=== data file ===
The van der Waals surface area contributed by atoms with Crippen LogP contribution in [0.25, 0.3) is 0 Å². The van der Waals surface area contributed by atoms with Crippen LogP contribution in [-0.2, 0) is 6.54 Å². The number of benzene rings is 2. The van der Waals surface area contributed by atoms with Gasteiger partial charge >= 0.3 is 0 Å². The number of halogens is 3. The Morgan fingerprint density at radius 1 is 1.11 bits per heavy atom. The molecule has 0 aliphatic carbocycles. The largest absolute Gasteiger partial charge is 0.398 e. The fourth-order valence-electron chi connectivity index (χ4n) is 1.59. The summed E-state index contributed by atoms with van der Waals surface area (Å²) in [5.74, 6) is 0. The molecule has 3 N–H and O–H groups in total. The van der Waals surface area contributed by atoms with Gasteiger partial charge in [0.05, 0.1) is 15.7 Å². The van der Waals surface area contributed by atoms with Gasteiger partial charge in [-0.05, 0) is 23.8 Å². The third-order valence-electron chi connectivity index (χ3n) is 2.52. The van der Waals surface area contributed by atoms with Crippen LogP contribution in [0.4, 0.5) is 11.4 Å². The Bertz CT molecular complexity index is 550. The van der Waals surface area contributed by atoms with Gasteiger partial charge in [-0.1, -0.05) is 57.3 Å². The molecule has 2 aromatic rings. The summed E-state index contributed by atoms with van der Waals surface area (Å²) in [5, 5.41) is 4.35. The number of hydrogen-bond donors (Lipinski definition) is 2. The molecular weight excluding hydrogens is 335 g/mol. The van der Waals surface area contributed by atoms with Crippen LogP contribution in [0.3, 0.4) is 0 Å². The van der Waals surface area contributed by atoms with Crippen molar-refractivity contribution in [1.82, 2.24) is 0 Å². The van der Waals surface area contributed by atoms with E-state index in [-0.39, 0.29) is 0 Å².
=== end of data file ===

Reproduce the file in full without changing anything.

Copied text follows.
The van der Waals surface area contributed by atoms with Crippen LogP contribution in [0.25, 0.3) is 0 Å². The van der Waals surface area contributed by atoms with Crippen LogP contribution in [-0.2, 0) is 6.54 Å². The number of benzene rings is 2. The van der Waals surface area contributed by atoms with Gasteiger partial charge >= 0.3 is 0 Å². The number of halogens is 3. The Morgan fingerprint density at radius 1 is 1.11 bits per heavy atom. The molecule has 0 aliphatic carbocycles. The largest absolute Gasteiger partial charge is 0.398 e. The fourth-order valence-electron chi connectivity index (χ4n) is 1.59. The summed E-state index contributed by atoms with van der Waals surface area (Å²) in [5.74, 6) is 0. The molecule has 3 N–H and O–H groups in total. The van der Waals surface area contributed by atoms with Gasteiger partial charge in [0.05, 0.1) is 15.7 Å². The van der Waals surface area contributed by atoms with Gasteiger partial charge in [-0.05, 0) is 23.8 Å². The third-order valence-electron chi connectivity index (χ3n) is 2.52. The van der Waals surface area contributed by atoms with Crippen LogP contribution in [0.4, 0.5) is 11.4 Å². The Bertz CT molecular complexity index is 550. The van der Waals surface area contributed by atoms with Gasteiger partial charge in [-0.1, -0.05) is 57.3 Å². The molecule has 2 aromatic rings. The summed E-state index contributed by atoms with van der Waals surface area (Å²) in [5, 5.41) is 4.35. The number of hydrogen-bond donors (Lipinski definition) is 2. The molecular weight excluding hydrogens is 335 g/mol. The van der Waals surface area contributed by atoms with Crippen LogP contribution in [0.3, 0.4) is 0 Å². The van der Waals surface area contributed by atoms with Crippen molar-refractivity contribution in [1.82, 2.24) is 0 Å². The van der Waals surface area contributed by atoms with E-state index in [-0.39, 0.29) is 0 Å².